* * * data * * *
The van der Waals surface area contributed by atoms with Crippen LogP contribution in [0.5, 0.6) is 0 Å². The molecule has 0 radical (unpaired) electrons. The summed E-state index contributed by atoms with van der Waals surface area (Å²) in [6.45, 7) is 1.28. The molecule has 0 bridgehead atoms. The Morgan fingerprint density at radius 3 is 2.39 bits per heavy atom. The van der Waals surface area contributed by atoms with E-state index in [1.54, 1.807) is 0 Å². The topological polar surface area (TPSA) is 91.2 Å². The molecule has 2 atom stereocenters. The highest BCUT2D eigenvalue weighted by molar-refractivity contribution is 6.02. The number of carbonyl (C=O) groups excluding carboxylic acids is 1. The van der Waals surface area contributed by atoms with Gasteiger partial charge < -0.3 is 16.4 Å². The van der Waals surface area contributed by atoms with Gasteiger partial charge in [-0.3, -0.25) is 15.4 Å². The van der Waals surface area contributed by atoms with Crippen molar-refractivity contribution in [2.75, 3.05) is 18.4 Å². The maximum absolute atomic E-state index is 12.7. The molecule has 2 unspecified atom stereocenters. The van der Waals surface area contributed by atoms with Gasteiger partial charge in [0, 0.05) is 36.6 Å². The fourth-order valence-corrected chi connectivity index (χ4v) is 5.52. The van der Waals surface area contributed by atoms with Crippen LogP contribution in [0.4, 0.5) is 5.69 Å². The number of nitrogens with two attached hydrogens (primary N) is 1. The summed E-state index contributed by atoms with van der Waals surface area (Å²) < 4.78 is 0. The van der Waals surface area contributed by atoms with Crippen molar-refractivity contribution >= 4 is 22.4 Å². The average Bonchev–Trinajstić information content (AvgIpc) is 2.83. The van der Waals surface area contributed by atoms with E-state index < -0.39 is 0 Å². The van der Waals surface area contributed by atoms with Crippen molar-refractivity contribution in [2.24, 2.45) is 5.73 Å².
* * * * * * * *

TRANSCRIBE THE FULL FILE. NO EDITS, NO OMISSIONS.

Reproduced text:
The van der Waals surface area contributed by atoms with Crippen LogP contribution in [0.5, 0.6) is 0 Å². The molecule has 0 radical (unpaired) electrons. The summed E-state index contributed by atoms with van der Waals surface area (Å²) in [6.45, 7) is 1.28. The molecule has 0 bridgehead atoms. The Morgan fingerprint density at radius 3 is 2.39 bits per heavy atom. The van der Waals surface area contributed by atoms with E-state index in [1.54, 1.807) is 0 Å². The topological polar surface area (TPSA) is 91.2 Å². The molecule has 2 atom stereocenters. The highest BCUT2D eigenvalue weighted by molar-refractivity contribution is 6.02. The number of carbonyl (C=O) groups excluding carboxylic acids is 1. The van der Waals surface area contributed by atoms with Gasteiger partial charge < -0.3 is 16.4 Å². The van der Waals surface area contributed by atoms with Gasteiger partial charge in [-0.3, -0.25) is 15.4 Å². The van der Waals surface area contributed by atoms with Crippen molar-refractivity contribution in [2.75, 3.05) is 18.4 Å². The maximum absolute atomic E-state index is 12.7. The molecule has 2 unspecified atom stereocenters. The van der Waals surface area contributed by atoms with Gasteiger partial charge in [0, 0.05) is 36.6 Å². The fourth-order valence-corrected chi connectivity index (χ4v) is 5.52. The van der Waals surface area contributed by atoms with Crippen LogP contribution in [0.4, 0.5) is 5.69 Å². The number of nitrogens with two attached hydrogens (primary N) is 1. The summed E-state index contributed by atoms with van der Waals surface area (Å²) < 4.78 is 0. The van der Waals surface area contributed by atoms with Crippen molar-refractivity contribution >= 4 is 22.4 Å². The average Bonchev–Trinajstić information content (AvgIpc) is 2.83. The van der Waals surface area contributed by atoms with E-state index < -0.39 is 0 Å². The van der Waals surface area contributed by atoms with Crippen molar-refractivity contribution in [2.24, 2.45) is 5.73 Å².